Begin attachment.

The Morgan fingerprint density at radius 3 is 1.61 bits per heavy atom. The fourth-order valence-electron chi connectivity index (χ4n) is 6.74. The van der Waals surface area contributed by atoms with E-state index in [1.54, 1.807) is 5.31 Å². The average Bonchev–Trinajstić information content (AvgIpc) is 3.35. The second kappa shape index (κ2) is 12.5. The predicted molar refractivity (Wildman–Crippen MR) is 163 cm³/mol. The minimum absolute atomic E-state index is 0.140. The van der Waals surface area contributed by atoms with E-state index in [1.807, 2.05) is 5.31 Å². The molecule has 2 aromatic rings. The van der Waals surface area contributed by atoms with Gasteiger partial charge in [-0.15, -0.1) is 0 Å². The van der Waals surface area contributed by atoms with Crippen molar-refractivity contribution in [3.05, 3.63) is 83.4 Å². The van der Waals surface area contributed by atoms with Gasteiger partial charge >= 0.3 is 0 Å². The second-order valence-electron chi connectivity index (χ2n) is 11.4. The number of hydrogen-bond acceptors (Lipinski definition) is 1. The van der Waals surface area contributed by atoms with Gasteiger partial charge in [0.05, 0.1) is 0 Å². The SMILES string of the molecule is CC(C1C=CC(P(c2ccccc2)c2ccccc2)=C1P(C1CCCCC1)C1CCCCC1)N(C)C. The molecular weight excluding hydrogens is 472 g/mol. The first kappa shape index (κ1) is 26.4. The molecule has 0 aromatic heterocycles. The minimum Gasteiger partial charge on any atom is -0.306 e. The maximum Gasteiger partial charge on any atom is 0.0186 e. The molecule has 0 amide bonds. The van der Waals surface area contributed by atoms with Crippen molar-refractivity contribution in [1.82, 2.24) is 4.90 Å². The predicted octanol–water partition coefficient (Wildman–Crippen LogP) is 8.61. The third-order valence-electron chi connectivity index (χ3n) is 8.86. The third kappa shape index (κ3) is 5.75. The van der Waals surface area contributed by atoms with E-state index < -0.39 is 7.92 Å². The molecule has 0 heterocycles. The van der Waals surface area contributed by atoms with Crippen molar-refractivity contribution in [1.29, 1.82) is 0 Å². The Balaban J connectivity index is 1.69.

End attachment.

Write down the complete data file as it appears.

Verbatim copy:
The Morgan fingerprint density at radius 3 is 1.61 bits per heavy atom. The fourth-order valence-electron chi connectivity index (χ4n) is 6.74. The van der Waals surface area contributed by atoms with E-state index in [1.54, 1.807) is 5.31 Å². The average Bonchev–Trinajstić information content (AvgIpc) is 3.35. The second kappa shape index (κ2) is 12.5. The predicted molar refractivity (Wildman–Crippen MR) is 163 cm³/mol. The minimum absolute atomic E-state index is 0.140. The van der Waals surface area contributed by atoms with E-state index in [1.807, 2.05) is 5.31 Å². The molecule has 2 aromatic rings. The van der Waals surface area contributed by atoms with Gasteiger partial charge in [-0.15, -0.1) is 0 Å². The van der Waals surface area contributed by atoms with Crippen molar-refractivity contribution in [3.05, 3.63) is 83.4 Å². The van der Waals surface area contributed by atoms with Gasteiger partial charge >= 0.3 is 0 Å². The second-order valence-electron chi connectivity index (χ2n) is 11.4. The number of hydrogen-bond acceptors (Lipinski definition) is 1. The van der Waals surface area contributed by atoms with Gasteiger partial charge in [0.05, 0.1) is 0 Å². The SMILES string of the molecule is CC(C1C=CC(P(c2ccccc2)c2ccccc2)=C1P(C1CCCCC1)C1CCCCC1)N(C)C. The molecular weight excluding hydrogens is 472 g/mol. The first kappa shape index (κ1) is 26.4. The molecule has 0 aromatic heterocycles. The minimum Gasteiger partial charge on any atom is -0.306 e. The maximum Gasteiger partial charge on any atom is 0.0186 e. The molecule has 0 amide bonds. The van der Waals surface area contributed by atoms with Crippen molar-refractivity contribution in [1.82, 2.24) is 4.90 Å². The predicted octanol–water partition coefficient (Wildman–Crippen LogP) is 8.61. The third-order valence-electron chi connectivity index (χ3n) is 8.86. The third kappa shape index (κ3) is 5.75. The van der Waals surface area contributed by atoms with E-state index < -0.39 is 7.92 Å². The molecule has 0 heterocycles. The van der Waals surface area contributed by atoms with Crippen molar-refractivity contribution in [1.29, 1.82) is 0 Å². The Balaban J connectivity index is 1.69.